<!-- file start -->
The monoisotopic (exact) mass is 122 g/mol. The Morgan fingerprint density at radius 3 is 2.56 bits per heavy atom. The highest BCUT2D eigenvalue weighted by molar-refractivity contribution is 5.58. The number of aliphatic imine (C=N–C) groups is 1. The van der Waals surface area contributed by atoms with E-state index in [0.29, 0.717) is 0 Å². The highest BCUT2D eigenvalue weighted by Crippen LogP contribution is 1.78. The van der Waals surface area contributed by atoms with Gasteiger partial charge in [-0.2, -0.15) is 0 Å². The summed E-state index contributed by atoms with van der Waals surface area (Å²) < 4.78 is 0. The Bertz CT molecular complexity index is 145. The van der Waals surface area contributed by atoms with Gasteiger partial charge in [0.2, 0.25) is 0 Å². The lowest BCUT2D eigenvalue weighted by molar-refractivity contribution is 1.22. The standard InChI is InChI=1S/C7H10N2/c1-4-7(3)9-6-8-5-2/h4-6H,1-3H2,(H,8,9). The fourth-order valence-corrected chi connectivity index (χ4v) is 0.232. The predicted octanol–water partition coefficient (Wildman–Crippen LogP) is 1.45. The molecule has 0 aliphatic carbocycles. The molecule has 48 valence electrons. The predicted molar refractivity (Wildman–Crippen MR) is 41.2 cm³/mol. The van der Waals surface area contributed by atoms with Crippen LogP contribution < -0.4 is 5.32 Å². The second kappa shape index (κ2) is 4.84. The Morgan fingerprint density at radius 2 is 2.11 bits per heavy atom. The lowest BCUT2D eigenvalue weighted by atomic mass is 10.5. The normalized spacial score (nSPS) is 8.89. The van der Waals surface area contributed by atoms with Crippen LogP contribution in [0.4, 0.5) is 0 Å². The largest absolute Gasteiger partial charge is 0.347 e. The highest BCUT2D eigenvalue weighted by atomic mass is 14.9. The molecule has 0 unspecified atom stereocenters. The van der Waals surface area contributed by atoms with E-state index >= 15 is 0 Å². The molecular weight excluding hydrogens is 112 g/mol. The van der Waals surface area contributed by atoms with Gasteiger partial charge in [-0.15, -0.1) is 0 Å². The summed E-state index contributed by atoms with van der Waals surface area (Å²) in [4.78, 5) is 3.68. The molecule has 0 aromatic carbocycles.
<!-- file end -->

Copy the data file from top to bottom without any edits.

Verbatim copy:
The monoisotopic (exact) mass is 122 g/mol. The Morgan fingerprint density at radius 3 is 2.56 bits per heavy atom. The highest BCUT2D eigenvalue weighted by molar-refractivity contribution is 5.58. The number of aliphatic imine (C=N–C) groups is 1. The van der Waals surface area contributed by atoms with E-state index in [0.29, 0.717) is 0 Å². The highest BCUT2D eigenvalue weighted by Crippen LogP contribution is 1.78. The van der Waals surface area contributed by atoms with Gasteiger partial charge in [-0.2, -0.15) is 0 Å². The summed E-state index contributed by atoms with van der Waals surface area (Å²) < 4.78 is 0. The Bertz CT molecular complexity index is 145. The van der Waals surface area contributed by atoms with Gasteiger partial charge in [0.2, 0.25) is 0 Å². The lowest BCUT2D eigenvalue weighted by molar-refractivity contribution is 1.22. The standard InChI is InChI=1S/C7H10N2/c1-4-7(3)9-6-8-5-2/h4-6H,1-3H2,(H,8,9). The fourth-order valence-corrected chi connectivity index (χ4v) is 0.232. The predicted octanol–water partition coefficient (Wildman–Crippen LogP) is 1.45. The molecule has 0 aliphatic carbocycles. The molecule has 48 valence electrons. The predicted molar refractivity (Wildman–Crippen MR) is 41.2 cm³/mol. The van der Waals surface area contributed by atoms with Crippen LogP contribution < -0.4 is 5.32 Å². The second kappa shape index (κ2) is 4.84. The Morgan fingerprint density at radius 2 is 2.11 bits per heavy atom. The lowest BCUT2D eigenvalue weighted by atomic mass is 10.5. The normalized spacial score (nSPS) is 8.89. The van der Waals surface area contributed by atoms with Crippen LogP contribution in [0.4, 0.5) is 0 Å². The largest absolute Gasteiger partial charge is 0.347 e. The highest BCUT2D eigenvalue weighted by atomic mass is 14.9. The molecule has 0 unspecified atom stereocenters. The van der Waals surface area contributed by atoms with E-state index >= 15 is 0 Å². The molecular weight excluding hydrogens is 112 g/mol. The van der Waals surface area contributed by atoms with Gasteiger partial charge in [-0.15, -0.1) is 0 Å². The summed E-state index contributed by atoms with van der Waals surface area (Å²) in [4.78, 5) is 3.68. The molecule has 0 aromatic carbocycles.